McLean: I graduated Essex County College with a degree in Business Administration, and then I went to Rutgers Newark until I graduated in 2015. I knew I wanted to do business in high school. I didn't know what that meant because obviously, entrepreneurship looked very different. There was no YouTube or social media, so I didn't know what it looked like.

In college, my friends started a nonprofit called ThemCloudKids where we mentored young people, hosted open mics, and a black panther-style free breakfast in the community. From there, while I was still in school I started an internship at a local nonprofit and I worked with Entrepreneurs from NY and NJ. So I was kind of at the intersection of the business world and the nonprofit world and that's how I decided to combine the two: purpose-based and money-based and be comfortable. It definitely helped me come into myself a bit more. Then I started getting experience running one of the first co-working spaces in the city and began getting into property management.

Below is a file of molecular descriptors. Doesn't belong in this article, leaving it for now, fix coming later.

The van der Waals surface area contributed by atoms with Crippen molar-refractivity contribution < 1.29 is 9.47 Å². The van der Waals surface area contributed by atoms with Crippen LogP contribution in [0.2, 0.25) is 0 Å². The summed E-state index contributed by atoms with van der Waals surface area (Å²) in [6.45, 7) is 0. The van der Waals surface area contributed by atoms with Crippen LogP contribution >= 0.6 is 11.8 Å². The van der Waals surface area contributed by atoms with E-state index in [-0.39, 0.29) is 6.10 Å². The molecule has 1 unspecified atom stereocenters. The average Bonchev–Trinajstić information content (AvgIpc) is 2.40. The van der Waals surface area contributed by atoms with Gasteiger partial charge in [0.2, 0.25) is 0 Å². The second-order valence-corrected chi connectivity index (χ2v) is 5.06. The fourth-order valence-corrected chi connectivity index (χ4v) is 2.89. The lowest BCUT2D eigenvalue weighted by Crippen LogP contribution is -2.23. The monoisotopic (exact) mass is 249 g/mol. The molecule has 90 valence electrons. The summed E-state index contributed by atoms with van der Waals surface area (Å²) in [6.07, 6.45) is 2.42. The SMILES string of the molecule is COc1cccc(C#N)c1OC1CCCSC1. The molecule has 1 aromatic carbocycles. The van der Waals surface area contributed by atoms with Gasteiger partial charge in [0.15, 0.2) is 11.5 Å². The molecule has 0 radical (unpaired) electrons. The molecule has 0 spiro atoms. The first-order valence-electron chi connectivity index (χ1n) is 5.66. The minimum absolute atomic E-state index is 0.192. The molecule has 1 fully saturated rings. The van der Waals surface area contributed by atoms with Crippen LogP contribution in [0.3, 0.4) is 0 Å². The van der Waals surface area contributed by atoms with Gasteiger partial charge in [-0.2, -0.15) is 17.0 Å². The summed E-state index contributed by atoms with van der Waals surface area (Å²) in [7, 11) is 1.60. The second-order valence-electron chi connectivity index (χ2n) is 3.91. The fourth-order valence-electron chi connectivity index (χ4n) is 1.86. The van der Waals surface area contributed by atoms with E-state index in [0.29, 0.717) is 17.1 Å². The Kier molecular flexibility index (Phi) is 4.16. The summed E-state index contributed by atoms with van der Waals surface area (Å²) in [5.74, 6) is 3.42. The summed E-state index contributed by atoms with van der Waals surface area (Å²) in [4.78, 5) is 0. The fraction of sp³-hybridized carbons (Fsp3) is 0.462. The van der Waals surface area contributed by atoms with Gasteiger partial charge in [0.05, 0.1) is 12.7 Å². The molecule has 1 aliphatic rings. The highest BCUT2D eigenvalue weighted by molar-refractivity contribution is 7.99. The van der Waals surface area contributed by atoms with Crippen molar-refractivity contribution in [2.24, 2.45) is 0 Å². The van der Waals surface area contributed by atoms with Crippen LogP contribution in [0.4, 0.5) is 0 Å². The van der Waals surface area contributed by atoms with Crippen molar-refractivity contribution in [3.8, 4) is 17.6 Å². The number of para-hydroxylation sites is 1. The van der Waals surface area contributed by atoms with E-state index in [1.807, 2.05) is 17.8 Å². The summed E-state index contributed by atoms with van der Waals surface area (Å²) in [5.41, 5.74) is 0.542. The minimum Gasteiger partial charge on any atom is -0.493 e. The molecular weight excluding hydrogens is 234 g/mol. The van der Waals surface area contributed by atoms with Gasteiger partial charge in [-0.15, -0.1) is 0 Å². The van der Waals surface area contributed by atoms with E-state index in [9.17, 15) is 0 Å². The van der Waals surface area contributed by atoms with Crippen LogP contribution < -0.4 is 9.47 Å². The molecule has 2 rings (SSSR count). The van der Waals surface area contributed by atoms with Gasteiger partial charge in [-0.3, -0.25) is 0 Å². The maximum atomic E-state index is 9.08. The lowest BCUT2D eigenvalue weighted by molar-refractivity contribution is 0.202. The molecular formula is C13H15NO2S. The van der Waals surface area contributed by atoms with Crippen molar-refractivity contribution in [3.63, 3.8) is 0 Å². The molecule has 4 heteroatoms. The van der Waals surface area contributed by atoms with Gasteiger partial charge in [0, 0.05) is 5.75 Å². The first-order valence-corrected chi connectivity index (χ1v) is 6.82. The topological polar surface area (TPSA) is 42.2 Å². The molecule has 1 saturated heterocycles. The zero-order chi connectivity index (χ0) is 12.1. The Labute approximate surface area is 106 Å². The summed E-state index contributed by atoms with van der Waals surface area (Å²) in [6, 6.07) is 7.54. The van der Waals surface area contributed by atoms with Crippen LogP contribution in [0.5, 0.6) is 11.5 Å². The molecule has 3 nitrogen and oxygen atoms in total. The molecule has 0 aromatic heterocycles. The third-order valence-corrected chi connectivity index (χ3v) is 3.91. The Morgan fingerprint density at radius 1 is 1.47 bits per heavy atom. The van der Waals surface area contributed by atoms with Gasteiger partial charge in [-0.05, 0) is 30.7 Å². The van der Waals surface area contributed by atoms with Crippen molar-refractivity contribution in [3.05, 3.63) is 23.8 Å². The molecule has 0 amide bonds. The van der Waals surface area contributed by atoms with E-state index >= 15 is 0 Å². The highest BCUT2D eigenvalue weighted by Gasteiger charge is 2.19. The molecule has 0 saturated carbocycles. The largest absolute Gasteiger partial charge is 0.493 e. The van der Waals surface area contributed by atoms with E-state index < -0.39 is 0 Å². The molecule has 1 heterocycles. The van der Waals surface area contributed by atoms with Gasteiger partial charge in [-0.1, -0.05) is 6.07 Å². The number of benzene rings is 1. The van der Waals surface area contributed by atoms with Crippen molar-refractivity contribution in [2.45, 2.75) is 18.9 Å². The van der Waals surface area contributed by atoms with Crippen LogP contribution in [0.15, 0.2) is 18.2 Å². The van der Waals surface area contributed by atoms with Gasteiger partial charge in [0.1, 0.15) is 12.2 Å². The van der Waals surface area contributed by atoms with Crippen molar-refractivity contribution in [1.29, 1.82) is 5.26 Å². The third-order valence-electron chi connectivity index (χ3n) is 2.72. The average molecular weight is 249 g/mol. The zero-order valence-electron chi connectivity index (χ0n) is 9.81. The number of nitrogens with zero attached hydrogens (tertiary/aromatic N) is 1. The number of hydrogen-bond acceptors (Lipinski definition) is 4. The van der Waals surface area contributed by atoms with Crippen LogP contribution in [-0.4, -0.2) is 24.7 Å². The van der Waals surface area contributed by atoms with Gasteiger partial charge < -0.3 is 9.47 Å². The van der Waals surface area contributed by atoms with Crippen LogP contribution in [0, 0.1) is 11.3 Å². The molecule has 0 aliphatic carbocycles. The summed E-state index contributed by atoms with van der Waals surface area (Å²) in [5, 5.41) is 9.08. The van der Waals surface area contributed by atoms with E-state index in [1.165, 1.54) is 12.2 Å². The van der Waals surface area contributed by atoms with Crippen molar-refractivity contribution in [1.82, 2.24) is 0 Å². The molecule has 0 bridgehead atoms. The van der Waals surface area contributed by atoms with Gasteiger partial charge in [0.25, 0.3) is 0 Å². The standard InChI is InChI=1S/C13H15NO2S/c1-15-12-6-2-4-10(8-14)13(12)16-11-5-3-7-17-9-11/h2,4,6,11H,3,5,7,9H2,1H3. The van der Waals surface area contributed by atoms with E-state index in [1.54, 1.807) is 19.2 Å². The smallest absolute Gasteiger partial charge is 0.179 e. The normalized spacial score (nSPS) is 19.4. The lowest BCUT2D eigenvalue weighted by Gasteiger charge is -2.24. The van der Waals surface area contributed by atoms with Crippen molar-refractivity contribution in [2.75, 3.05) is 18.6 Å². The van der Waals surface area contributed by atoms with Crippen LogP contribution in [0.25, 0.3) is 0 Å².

NNS: Now, you're a multi-business owner. All of that transformative experience, from college to community leadership, and property management; coupled with the microaggressions in that workplace, would this become the groundwork of the two businesses currently holding your focus? This vein of creating spaces for our creative community and professionals of color is what started Akin Worldwide. Why did you find it important?

McLean: I knew we needed a space like this co-working space where we can actually feel safe. Because I didn't want anyone to come in here and not be who they are. Originally Akin was started to take over that space, to fill that need. Now what I’m looking at it as is a vehicle to help curate safe spaces for creative professionals of color. I realized that we are our own spaces.

One of the ways we are creating those spaces is our Akin Rooted Supper Club series. It was started by one of our community members, Joseph Sir Moore. He is a photographer and Vegan Chef at Rutgers Newark. He started doing this last year in Paterson and reached out to ask if we wanted to collaborate on it! We wanted to create a space for people to experience an alternative palette, engage community, and promote healthy living. 

NNS: Pinetart Co, tell us a bit about your consulting company.

McLean: Pinetart Co started in 2020 as a result of Covid. Now I do Economic Development Consulting aiding larger organizations to better their community engagement. There’s a bit of creative coaching, strategic planning involved.

Where are you now in your professional life?